In Focus: State Postsecondary Policy
Jul 20, 2010 | Permalink »
Shifting Gears Initiative Helps Adults Gain Skills, Access to Employment
By Anna Suhring and Marcie W.M. Foster
The labor market continues to place growing emphasis on postsecondary education and training, but many workers struggle to gain the skills valued by employers in today's economy. Even among adults who enroll in postsecondary education and training programs, many fail to complete the requirements necessary to gain needed credentials.
In a new publication, Shifting Gears: State Innovation to Advance Workers and the Economy in the Midwest, CLASP Senior Fellow Julie Strawn describes how six Midwestern states are pursuing state policies that will help more low-skilled adults achieve postsecondary access and success.
Though each state's policy agenda is tailored to its individual workforce needs, the report focuses on two innovative approaches common to many of the Shifting Gears states. One strategy involves creating new pathways to postsecondary education and credentials by breaking up longer programs into shorter-term certificates that build to a degree, prioritizing sectors that offer the best opportunities for employment, and offering classes at different times and locations. A second approach focuses on creating "bridge" models that combine basic skills instruction with occupational training focused on workforce readiness and preparation for specific sectors of the job market.
Through its focus on state policy change, Shifting Gears is helping Midwest states to serve more low-skilled adults by better developing clear pathways to marketable credentials and connecting basic skills services more closely to what adults need for college and career success. In addition, states in the initiative have connected such reforms to broader work in expanding student support services and creating partnerships with employers and economic development efforts.
About Shifting Gears: The Joyce Foundation's Shifting Gears works to strengthen state postsecondary, adult basic education, and workforce development systems so that more low-skilled workers gain the education, skills, and credentials needed to advance and succeed in our changing economy. Visit the Shifting Gears web site.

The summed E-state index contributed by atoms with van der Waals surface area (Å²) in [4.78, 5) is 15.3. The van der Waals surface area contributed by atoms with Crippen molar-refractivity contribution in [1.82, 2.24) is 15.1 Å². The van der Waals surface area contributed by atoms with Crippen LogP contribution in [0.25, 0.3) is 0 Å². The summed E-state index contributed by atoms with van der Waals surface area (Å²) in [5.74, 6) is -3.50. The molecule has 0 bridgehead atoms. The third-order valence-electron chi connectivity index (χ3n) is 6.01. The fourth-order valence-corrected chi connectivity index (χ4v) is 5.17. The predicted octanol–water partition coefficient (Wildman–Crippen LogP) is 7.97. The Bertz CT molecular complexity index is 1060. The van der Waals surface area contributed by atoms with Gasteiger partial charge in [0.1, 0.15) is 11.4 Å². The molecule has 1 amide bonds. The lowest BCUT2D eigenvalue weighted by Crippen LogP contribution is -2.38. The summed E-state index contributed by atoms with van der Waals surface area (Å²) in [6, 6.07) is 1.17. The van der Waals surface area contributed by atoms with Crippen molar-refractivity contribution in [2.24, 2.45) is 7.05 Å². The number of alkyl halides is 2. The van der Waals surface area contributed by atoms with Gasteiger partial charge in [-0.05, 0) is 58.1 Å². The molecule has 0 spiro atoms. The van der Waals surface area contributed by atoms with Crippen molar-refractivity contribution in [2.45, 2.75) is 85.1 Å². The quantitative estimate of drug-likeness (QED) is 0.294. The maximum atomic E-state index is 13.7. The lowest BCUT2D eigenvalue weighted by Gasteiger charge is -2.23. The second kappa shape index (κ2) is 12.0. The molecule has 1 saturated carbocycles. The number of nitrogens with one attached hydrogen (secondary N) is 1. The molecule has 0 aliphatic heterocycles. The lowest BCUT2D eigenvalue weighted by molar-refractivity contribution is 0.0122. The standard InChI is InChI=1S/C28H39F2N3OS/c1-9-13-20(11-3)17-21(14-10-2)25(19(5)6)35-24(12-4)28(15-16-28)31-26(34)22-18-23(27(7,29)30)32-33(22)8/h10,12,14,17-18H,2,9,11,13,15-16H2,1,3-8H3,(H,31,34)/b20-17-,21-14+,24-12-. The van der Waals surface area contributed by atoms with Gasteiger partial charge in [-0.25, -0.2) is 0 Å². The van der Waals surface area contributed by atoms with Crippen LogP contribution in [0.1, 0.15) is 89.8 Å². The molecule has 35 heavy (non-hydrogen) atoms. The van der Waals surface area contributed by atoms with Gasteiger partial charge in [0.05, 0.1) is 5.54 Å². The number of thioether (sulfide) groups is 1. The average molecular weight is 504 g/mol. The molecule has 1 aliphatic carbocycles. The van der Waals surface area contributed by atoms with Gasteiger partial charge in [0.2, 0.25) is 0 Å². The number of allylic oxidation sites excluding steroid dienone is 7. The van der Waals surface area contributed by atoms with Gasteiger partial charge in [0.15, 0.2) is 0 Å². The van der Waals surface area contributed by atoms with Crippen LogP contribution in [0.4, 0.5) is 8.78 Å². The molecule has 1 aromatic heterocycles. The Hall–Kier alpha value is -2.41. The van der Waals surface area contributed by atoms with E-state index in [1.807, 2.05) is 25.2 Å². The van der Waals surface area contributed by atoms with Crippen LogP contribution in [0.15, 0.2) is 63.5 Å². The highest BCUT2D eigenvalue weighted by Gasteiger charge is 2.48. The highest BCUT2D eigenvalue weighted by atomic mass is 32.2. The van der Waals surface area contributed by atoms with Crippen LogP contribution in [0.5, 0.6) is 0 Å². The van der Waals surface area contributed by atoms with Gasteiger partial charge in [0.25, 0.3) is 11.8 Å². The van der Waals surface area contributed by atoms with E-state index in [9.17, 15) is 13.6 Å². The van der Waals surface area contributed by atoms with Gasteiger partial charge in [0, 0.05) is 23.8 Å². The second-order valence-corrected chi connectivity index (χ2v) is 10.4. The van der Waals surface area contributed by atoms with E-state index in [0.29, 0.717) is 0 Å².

Sep 04, 2009 | Permalink »
Shifting Gears is a multi-year, multi-million dollar state policy initiative designed to promote regional economic growth by improving the education and skills training of the workforce in six Midwestern states - Illinois, Indiana, Michigan, Minnesota, Ohio and Wisconsin. Launched in 2006, the initiative is helping these states implement systemic changes to institutionalize innovation in adult education, workforce development and postsecondary education programs. The states are strengthening the connections between the various programs to create pathways to college and career success for low-income working adults.
Communities in the Midwest are undergoing wrenching transitions from largely industrial economies structured around manufacturing to more diversified economies that promise new growth and new jobs. However, too many adults in the Midwest lack the skills and credentials to compete for jobs with high wages and benefits. A postsecondary credential is becoming the gateway to stable employment and advancement opportunities. This project will help ensure more low-income adults gain credentials that lead to family-supporting employment. CLASP provides technical assistance to the states participating in the initiative.
For more information, visit www.shifting-gears.org.
Jul 24, 2009 | Permalink »
Performance Based Funding
Louisiana and Ohio will phase in new higher education funding formulas that will base most state postsecondary funding on performance. For Louisiana community colleges, the formula is expected to include student success in: remediation; transfer and subsequent university performance; passing licensure and certification examinations, and in employment. Under Ohio's formula, enrollments will be funded based on course completion and by the statewide average cost of individual programs, and rates would be weighted by student risk factors. Ohio's community colleges, however, will continue to receive funding based on enrollment.